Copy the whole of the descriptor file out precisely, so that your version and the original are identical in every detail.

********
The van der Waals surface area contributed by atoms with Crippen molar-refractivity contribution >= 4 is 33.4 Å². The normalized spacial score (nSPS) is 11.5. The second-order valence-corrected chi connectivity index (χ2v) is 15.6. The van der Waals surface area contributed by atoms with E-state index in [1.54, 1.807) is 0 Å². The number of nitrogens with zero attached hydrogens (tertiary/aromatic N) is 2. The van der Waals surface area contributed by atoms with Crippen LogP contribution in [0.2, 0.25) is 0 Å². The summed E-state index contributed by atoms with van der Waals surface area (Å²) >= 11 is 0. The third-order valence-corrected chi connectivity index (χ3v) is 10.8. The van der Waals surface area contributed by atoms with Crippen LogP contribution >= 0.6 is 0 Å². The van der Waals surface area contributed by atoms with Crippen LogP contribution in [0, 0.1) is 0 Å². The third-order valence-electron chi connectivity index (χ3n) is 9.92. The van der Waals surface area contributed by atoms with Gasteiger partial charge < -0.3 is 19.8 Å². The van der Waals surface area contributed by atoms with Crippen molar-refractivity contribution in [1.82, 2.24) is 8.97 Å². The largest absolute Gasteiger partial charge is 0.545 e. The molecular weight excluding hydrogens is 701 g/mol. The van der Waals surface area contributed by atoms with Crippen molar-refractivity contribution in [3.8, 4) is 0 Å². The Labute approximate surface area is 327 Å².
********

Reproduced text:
The van der Waals surface area contributed by atoms with Crippen molar-refractivity contribution >= 4 is 33.4 Å². The normalized spacial score (nSPS) is 11.5. The second-order valence-corrected chi connectivity index (χ2v) is 15.6. The van der Waals surface area contributed by atoms with E-state index in [1.54, 1.807) is 0 Å². The number of nitrogens with zero attached hydrogens (tertiary/aromatic N) is 2. The van der Waals surface area contributed by atoms with Crippen LogP contribution in [0.2, 0.25) is 0 Å². The summed E-state index contributed by atoms with van der Waals surface area (Å²) >= 11 is 0. The third-order valence-corrected chi connectivity index (χ3v) is 10.8. The van der Waals surface area contributed by atoms with Crippen LogP contribution >= 0.6 is 0 Å². The van der Waals surface area contributed by atoms with Crippen LogP contribution in [0, 0.1) is 0 Å². The third-order valence-electron chi connectivity index (χ3n) is 9.92. The van der Waals surface area contributed by atoms with Gasteiger partial charge < -0.3 is 19.8 Å². The van der Waals surface area contributed by atoms with Crippen molar-refractivity contribution in [1.82, 2.24) is 8.97 Å². The largest absolute Gasteiger partial charge is 0.545 e. The molecular weight excluding hydrogens is 701 g/mol. The van der Waals surface area contributed by atoms with Crippen molar-refractivity contribution in [3.8, 4) is 0 Å². The Labute approximate surface area is 327 Å².